At the very end of the credits, Walt Disney is heard talking about why, as per the distributor's request, he put the Latin American pictures together in one film: different countries would not be sold on each other (i.e., Argentina in Brazil, Peru in Chile, etc.), and he had to put them all together somehow. See more »
Walt Disney's sojourn in South America on behalf of the Roosevelt Administration's "Good Neighbor Policy" would make for an interesting film, but this isn't it. The film is not so much a documentary as a dry recitation of the itineraries of the people involved, often read by surviving family members, with little or no perspective into what the trip meant (save for allowing legendary design artist Mary Blair to blossom professionally) and what it ultimately accomplished. Some of the footage is interesting, but rarely does any of it contain the energy of the poster image of Walt swinging a lasso. While Disney's appearance in S.A. was no question big news down there, the film implies that it was also unique. Other Hollywood figures--notably Orson Welles--were also sent down south by FDR (and in Welles' case the almost-result was the unfinished "It's All True"), while other South American performers were invited up to Hollywood. Perhaps most telling is the subtext that runs throughout the film, blaming the 1941 strike at the Disney studio, which forced it to unionize, as the factor that killed both the studio's spirit and its brief Golden Age of innovation, a dubious (but Disney-sanctioned) interpretation of the facts. This isn't a terrible film, just not a particularly interesting or informative one.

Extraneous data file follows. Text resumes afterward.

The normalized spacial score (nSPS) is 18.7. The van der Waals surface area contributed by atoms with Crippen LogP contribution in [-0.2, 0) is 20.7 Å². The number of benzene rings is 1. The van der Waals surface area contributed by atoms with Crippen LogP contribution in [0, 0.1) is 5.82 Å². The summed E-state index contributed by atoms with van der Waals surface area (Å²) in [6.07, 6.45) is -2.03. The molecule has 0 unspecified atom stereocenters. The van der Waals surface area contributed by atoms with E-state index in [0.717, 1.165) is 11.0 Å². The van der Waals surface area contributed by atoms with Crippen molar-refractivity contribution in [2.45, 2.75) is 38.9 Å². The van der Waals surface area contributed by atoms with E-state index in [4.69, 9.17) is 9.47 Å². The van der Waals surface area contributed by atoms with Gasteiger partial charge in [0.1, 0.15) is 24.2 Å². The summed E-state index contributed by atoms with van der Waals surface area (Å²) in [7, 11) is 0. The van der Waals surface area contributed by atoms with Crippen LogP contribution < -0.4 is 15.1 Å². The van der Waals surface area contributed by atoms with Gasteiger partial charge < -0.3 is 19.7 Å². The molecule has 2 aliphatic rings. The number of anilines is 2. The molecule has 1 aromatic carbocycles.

6 of 15 people found this review helpful.
Was this review helpful to you?